Over 70 percent of the directorate's funding is used to provide grants to individuals and small groups of researchers who are focusing on a broad array of fields that are important in maintaining the vitality and future capability of engineering. Although the research is fundamental in nature, much of it focuses on societal needs, requiring integration and connections. In recent years, support provided for individual research projects has promoted a broad array of technological advances, resulting in a major impact on engineering education and research. Overall, NSF provides about 33 percent of the total Federal support for fundamental engineering research at U.S. universities and colleges.
The directorate's six divisions are as follows.
The Bioengineering and Environmental Systems (BES) Division is concerned with expanding the knowledge base of bioengineering; extending engineering methodologies to include the solution of problems in the biological and medical sciences; employing biological principles for the development of innovative engineering methods and systems; improving our ability to apply engineering principles to correct problems that impair the usefulness of land, air, and water; and exploring basic engineering concepts in the development, conservation, and use of ocean resources and systems.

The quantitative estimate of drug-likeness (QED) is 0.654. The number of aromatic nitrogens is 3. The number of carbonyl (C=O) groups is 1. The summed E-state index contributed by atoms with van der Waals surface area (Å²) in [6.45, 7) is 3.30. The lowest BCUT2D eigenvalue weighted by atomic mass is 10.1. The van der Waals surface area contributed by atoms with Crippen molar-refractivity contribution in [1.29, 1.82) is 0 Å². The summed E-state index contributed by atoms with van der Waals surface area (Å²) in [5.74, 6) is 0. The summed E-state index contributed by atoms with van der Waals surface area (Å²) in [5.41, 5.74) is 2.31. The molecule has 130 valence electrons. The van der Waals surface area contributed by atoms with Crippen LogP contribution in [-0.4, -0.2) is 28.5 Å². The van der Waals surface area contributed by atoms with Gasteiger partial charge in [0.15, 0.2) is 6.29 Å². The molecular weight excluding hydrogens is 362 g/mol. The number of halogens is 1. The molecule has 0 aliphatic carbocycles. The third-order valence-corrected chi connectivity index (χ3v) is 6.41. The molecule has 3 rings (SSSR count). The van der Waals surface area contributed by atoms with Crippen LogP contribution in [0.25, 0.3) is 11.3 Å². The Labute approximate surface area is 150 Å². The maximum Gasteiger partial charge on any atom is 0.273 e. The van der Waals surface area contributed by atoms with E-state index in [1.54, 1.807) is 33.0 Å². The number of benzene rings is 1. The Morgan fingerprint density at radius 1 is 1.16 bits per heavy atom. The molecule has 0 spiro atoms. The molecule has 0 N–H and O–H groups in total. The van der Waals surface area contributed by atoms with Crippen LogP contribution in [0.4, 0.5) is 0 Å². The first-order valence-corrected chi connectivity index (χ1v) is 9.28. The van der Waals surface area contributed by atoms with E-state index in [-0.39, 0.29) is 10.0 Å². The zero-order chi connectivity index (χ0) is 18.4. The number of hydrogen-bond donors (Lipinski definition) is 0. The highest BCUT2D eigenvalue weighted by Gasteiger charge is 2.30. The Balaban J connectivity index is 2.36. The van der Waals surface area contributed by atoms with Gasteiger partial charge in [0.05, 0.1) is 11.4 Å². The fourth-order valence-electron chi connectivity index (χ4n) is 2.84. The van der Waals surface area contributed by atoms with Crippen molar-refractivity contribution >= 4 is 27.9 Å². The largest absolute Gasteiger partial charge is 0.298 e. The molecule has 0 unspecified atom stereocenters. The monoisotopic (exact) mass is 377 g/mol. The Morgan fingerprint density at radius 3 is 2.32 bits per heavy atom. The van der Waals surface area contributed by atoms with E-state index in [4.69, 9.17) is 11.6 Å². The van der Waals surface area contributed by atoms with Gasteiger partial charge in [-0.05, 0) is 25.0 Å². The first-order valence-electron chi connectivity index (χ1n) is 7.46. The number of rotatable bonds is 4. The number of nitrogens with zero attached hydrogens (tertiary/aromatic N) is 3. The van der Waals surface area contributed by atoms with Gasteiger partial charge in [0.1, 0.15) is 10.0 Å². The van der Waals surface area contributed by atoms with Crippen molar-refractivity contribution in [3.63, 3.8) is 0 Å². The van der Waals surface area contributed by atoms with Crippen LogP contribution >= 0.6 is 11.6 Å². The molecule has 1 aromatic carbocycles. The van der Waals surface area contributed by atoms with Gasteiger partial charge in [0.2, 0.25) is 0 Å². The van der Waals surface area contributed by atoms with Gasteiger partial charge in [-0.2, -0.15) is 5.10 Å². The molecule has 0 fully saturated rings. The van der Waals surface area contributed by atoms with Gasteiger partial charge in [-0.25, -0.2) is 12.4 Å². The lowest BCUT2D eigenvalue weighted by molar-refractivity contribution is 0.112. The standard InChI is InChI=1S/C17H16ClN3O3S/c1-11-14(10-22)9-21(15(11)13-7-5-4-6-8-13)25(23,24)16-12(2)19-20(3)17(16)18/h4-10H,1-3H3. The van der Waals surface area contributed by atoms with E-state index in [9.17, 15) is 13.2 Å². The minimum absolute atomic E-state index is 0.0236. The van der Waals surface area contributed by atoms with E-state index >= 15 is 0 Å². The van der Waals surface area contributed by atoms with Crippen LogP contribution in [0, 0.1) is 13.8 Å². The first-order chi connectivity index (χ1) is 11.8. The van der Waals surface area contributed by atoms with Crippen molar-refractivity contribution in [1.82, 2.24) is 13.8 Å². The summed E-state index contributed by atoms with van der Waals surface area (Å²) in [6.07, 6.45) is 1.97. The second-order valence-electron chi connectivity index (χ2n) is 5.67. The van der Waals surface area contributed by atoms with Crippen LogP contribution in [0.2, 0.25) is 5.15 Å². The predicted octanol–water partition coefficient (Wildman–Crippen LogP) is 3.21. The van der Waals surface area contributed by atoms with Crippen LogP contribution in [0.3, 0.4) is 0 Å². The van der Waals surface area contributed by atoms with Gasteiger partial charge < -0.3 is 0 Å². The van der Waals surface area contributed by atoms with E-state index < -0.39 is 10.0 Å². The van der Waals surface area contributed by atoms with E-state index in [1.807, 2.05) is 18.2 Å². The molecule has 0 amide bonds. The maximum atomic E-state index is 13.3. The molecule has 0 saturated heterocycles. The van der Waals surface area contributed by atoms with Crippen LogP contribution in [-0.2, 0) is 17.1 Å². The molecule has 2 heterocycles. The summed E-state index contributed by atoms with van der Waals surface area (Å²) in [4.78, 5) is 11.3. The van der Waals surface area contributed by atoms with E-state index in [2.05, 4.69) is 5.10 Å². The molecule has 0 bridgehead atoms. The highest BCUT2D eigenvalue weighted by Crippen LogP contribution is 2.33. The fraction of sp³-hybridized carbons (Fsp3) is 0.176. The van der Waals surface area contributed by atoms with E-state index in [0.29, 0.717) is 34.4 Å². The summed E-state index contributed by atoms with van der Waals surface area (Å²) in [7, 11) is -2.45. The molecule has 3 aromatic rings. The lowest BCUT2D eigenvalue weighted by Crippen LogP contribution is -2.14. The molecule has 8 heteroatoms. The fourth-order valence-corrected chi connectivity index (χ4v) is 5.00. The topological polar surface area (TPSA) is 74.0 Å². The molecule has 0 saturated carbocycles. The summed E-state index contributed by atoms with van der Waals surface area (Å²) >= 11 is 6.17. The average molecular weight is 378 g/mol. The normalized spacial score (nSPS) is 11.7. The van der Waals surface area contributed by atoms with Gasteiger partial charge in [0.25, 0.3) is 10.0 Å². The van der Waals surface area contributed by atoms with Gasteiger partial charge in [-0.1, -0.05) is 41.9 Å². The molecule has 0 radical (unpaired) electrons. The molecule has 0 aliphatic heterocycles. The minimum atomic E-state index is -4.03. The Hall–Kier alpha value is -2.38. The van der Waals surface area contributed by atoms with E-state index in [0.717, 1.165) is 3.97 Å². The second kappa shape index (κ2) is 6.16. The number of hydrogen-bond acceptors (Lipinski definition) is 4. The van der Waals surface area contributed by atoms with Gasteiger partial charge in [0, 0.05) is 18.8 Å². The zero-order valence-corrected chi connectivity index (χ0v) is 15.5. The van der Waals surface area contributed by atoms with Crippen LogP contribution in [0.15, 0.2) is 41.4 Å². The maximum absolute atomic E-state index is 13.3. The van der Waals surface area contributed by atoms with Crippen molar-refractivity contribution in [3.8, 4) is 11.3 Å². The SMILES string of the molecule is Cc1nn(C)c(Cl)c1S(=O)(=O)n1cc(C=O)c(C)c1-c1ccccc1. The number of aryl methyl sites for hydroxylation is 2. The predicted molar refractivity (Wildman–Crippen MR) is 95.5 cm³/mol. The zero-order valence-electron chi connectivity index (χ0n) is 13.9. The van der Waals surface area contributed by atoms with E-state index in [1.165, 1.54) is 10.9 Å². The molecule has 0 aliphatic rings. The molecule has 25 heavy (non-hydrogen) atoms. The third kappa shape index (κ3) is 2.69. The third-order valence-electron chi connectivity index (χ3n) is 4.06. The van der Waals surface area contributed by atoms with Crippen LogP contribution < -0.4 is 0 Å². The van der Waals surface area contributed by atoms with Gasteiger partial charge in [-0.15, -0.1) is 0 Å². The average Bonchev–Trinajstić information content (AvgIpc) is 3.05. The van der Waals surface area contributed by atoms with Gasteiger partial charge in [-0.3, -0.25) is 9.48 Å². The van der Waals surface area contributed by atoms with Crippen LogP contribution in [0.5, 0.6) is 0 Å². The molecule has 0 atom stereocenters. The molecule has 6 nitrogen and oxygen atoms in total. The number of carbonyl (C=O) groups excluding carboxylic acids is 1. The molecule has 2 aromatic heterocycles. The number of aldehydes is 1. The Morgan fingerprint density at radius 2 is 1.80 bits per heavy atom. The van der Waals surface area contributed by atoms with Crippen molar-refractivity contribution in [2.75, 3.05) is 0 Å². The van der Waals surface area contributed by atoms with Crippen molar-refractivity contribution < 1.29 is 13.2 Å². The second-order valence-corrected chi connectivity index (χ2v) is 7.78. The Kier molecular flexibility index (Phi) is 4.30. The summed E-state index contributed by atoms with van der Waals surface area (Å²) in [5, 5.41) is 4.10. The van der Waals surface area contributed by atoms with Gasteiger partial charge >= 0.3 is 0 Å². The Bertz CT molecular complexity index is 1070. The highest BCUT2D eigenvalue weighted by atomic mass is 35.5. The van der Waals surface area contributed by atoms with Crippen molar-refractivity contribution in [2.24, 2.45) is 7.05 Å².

The Civil and Mechanical Systems (CMS) Division seeks to improve and expand fundamental engineering knowledge in the broad areas of mechanics, structures, geomedia, constructed systems and construction, and industrial materials engineering. It also seeks to develop a basic engineering understanding of potentially destructive natural phenomena such as earthquakes, floods, sea level rise, greenhouse effects, expanding and collapsing soils, destructive winds, landslides, tsunamis, and storm surges, and techniques to mitigate their impacts on society. Support is given for research that will improve existing construction and industrial processes and create new technology in areas such as the formulation and processing of innovative engineering materials, improve the management of contaminant transport in geomedia, enhance the performance and service life of machines and equipment, improve the development of underground space, and create more efficient construction techniques for large-scale structures.